Household crowding and reproductive behavior

Soc Biol. Fall-Winter 1992;39(3-4):212-30. doi: 10.1080/19485565.1992.9988818.


Ethological studies suggest that animal populations that live in crowded conditions display a number of behaviors that tend to limit the size of the population, such as aberrant forms of sexual behavior, small litter sizes, a higher incidence of spontaneous abortion, ineffectual maternal care, and even cannibalism of their young. Studies of household crowding in North America cities have produced only modest and selective evidence that crowding has similar effects among humans. In this paper, we examine the effect of household crowding on marital sexual relations, on desire for additional children, and on fetal and child loss in Bangkok, Thailand, a city with a much wider range of household crowding than is typically found in North America. In spite of the wider range, and higher mean level of crowding, we find that both the objective and subjective dimensions of crowding have only modest selective effects on sexual and reproductive behavior.

PIP: In ethological studies, animals have been observed to exhibit aberrant forms of sexual behavior when forced to live in crowded conditions. Studies in humans have indicated a possible connection between crowding and frequency of coitus, desire for additional children, the effective use of birth control, and the survival of offspring. The psychological distress which may arise from crowding may also have an impact on reproductive behavior. Because these studies give very little indication of possible findings in a very crowded area, focus groups were convened to lend direction to the development of a questionnaire for use in Bangkok, Thailand, where people live in conditions (12.25/sq. meter) which would be comparable to 17 people in a 1,500 sq. foot house in the West. The choice of Thailand for a research site allowed an exploration of the role of culture in reactions to crowding. In fact, the modest demeanor of the Thai people did mean that the subject of privacy was consistently raised in the focus groups. The resultant survey was administered to 1,399 wives and 618 husbands in families living in Bangkok for at least 1 year in 1988 who had at least 1 child with the mother under 45 years old. The average household samples had 5.5 people, including nuclear and 3-generation families. Scales were composed for perceived crowding, lack of privacy, and psychological distress. Findings were also tabulated for 1) frequency of sexual relations/month by sex, age, years married, age of oldest child, education, income, number of generations, number of married couples in the household, and health of respondent; 2) zero-order correlations among crowding, sexual relations, and reproductive behavior by frequency, reluctance, temporary cessation, desire for additional children, using birth control, forgot to use birth control, lack of privacy prevents use of birth control, child loss, miscarriage, and abortion; and 3) a standardized coefficient regression for the relationship between measures of reproductive behavior and objective and subjective crowding with the following controls: persons/room, lack of privacy, and psychological distress. Analyzing the data revealed that the objective level of crowding (persons/room) leads to greater reluctance to engage in sexual relations and some periods of temporary cessation, but does not affect frequency, desire to have children, use of birth control, or fetal and child survival. Subjective crowding leads to similar results, but these parents are less likely to have ceased sexual relations or to have lost a child. Lack of privacy affects only one measure examined; it increases reluctance to have sexual intercourse. Thus, these findings suggest that household crowding has a very minor impact, if any, on sexual and reproductive behavior.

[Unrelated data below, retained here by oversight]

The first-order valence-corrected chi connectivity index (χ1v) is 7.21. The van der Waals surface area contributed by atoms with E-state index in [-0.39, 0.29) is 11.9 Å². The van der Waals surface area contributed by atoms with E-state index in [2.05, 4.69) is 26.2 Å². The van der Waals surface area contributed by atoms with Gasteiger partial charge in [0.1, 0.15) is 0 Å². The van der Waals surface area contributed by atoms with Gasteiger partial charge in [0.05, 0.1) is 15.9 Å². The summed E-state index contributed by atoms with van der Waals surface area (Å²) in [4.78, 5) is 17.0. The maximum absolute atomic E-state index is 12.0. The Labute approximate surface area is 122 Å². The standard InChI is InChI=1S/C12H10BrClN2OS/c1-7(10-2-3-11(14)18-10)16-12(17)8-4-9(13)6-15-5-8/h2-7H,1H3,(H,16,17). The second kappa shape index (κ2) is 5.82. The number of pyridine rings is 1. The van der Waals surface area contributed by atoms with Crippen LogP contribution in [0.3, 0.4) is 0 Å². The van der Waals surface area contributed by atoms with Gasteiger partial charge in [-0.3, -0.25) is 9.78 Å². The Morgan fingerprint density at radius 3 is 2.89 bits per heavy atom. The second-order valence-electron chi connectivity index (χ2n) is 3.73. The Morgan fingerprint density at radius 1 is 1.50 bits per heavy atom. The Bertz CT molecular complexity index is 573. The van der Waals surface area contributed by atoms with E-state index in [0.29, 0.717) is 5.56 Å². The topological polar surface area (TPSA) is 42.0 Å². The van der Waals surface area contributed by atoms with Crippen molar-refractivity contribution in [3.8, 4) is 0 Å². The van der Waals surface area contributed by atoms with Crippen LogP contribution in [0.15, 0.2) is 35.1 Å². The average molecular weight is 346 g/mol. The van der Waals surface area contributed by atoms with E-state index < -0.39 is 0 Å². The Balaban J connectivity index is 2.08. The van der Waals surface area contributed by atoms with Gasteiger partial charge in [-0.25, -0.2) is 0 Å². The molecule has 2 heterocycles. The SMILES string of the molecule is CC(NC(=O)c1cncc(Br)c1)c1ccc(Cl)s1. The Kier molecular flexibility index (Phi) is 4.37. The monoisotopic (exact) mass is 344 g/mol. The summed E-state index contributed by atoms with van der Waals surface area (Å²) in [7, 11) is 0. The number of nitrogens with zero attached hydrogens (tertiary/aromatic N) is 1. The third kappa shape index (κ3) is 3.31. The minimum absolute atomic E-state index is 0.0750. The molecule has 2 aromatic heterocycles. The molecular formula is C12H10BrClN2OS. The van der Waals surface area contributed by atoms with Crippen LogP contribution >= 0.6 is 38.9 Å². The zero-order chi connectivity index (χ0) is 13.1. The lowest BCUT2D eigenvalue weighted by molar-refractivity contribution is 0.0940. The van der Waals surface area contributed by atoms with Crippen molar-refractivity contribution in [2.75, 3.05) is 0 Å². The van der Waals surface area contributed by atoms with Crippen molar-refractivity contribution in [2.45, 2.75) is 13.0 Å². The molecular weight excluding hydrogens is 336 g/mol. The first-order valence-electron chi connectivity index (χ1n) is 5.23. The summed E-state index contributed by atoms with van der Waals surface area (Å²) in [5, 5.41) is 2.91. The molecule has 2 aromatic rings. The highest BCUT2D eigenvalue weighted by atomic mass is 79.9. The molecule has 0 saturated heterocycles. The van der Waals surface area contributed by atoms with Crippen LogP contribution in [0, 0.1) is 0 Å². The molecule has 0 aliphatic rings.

Publication types

  • Research Support, U.S. Gov't, Non-P.H.S.

MeSH terms

  • Adult
  • Animals
  • Crowding*
  • Ethology
  • Family Characteristics*
  • Female
  • Fertility*
  • Housing*
  • Humans
  • Marriage / psychology
  • Pregnancy
  • Pregnancy Outcome
  • Reproduction*
  • Sexual Behavior
  • Surveys and Questionnaires
  • Thailand
  • Urban Population*